We are broken… Our nation. Our political system. The individual heart.
Friends, if we are going to actually craft solution, it will not come by drowning others out, winning “one more to our tribe,” nor employing any rules for radicals. If we are going to address our ballooning brokenness, there is one thing we must each start to do…
We must learn how to talk to people.
We think we learned it long ago. We tend to think we’re actually good at it. And yet we then tend to focus most of our communication telling someone else what they need to do. No wonder social media has become such a conversational mine field… “You don’t agree with me? Well, then something must be wrong with you.”
That’s not a conversation, friends. It’s also not healthy. If I can focus my primary energy on how others need to change, then I never have to examine me. In fact, if I can find more wrong in you, change in me is irrelevant and actually unnecessary. Hence, we remain corporately and individually broken.
How then should we talk to people?
Step one: assume a humble posture.
Who wants to hear the arrogant? Who is inspired to change or self-reflect when ego and pride are screaming at you? Is such effective in regard to heart change? Solution?
How many times do we say, “I just have to say…” or “I’ve had it…” or “I’m not going to take it anymore…” Who is the subject of each of those sentences? I, me, my, myself. When we are the focus of our own monologues, thinly veiled as wisdom for a watching world, we aren’t very good teachers, leaders, encouragers, nor role models; we’re not even great friends. We’re also often looking down on someone. If we’re looking down on someone, then often at least for me, I’m doing the exact thing I’m imploring another not to do.
Hence, in what we say and how we say it, it starts with a humble posture — not an offensive or defensive position or anything ready to pounce. Simply embrace humility always.
Step two: listen more than you speak.
We have been lured into believing life is a series of binary choices… “If you’re not with me, you’re against me…” left, right… black, white… good, bad… That lure then allows us to conclude that there are only two sides to a situation — plus, if you’re not on the same side as me, then you must be wrong. There are 360° in a circle and thus multiple perspectives. Always. We will never discover such if we’re busy doing all the talking, screaming, shouting and shaming. Someone thinks differently than you? Ask them why. Outrageous, it seems? Ask questions. Seek to understand. When we refuse to listen, we are the ones who are stuck.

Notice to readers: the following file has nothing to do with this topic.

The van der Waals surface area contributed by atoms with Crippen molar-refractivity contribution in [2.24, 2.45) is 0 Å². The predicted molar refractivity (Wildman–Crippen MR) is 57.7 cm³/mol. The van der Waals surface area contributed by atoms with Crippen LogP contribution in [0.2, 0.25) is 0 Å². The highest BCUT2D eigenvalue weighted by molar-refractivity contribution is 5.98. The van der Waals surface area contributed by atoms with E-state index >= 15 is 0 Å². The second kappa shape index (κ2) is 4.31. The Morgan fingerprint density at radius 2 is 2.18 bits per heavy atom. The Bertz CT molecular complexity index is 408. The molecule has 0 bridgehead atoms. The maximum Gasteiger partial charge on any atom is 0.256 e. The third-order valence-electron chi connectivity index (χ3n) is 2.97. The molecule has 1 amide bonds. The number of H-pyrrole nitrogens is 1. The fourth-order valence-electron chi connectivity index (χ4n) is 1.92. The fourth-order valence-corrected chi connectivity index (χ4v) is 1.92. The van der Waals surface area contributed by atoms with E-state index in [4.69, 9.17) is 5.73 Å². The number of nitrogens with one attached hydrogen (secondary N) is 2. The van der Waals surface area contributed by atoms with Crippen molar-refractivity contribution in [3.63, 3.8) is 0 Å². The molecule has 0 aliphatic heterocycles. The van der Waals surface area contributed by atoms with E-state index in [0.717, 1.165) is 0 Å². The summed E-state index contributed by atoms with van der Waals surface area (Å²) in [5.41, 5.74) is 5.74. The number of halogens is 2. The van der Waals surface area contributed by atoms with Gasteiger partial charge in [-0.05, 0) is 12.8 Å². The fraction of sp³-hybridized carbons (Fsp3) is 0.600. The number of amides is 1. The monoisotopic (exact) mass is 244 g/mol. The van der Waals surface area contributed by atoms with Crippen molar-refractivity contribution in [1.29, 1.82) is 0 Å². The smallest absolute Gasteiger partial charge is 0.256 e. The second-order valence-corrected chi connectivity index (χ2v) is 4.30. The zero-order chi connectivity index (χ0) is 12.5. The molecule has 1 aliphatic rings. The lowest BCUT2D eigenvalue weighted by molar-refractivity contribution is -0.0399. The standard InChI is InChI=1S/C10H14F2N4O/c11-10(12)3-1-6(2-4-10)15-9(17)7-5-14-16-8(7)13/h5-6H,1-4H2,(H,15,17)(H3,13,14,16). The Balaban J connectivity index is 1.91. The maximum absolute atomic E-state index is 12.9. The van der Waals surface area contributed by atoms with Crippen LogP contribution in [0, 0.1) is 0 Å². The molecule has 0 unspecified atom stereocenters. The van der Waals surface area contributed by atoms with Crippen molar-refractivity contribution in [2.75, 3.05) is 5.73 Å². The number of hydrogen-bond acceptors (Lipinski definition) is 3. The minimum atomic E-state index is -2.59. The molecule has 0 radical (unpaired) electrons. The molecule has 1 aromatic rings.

Step three: employ respect.
When I set out to establish “The Intramuralist” 12 years ago, the idea was spurred on through interactions with a dear friend with whom I often disagreed. We would come to the table with different thoughts and beliefs in our heads and hearts; we would share, push back, sometimes shake our heads a bit, and often say, “Help me understand.” And while it wasn’t always easy, that sincere exchange doesn’t happen unless we are respecting one another. “We may not think the same, but I respect you. I value you.” If the person on the other side of the table doesn’t feel valued by you, why would they have any desire to think more like you? Hence, without respect, crafting solution is impossible.
Step four: engage in self-examination.
A wise new friend encouraged me in a profound way last week. In regard to the current racial tension, he encouraged me (each of us, really) to look “first in the mirror and then out the window.” In other words, if we are going to be part of the solution, first we need to examine self… What attitudes have I held or behaviors have I exhibited that have contributed to looking down on another? … Do I tolerate everyone but the intolerant? Then I’m intolerant… Do I respect everyone but those who disagree with me? Then I’m not respectful… Self-examination is vital. Then look out the window; be mindful of people who don’t look like me. Again, seek to understand and empathize.
And step five: rinse and repeat.
Learning how to talk to people is not a one-time course nor something to be checked off our latest list. It’s not a collegiate Gen Ed that we can take once and be done with; it is in no way Communication 101. In fact, with social media often serving as a place encouraging all the unfortunate, exact opposite, my sense is that these steps must be regularly reviewed.
But make a mistake? Fall prey to insult or disrespectful retorts? You let someone “deserving” finally have it? Rinse… feel some forgiveness. Maybe even ask for forgiveness, as we’re all in this together.
Then repeat. Again and again and again.
It starts with a humble posture.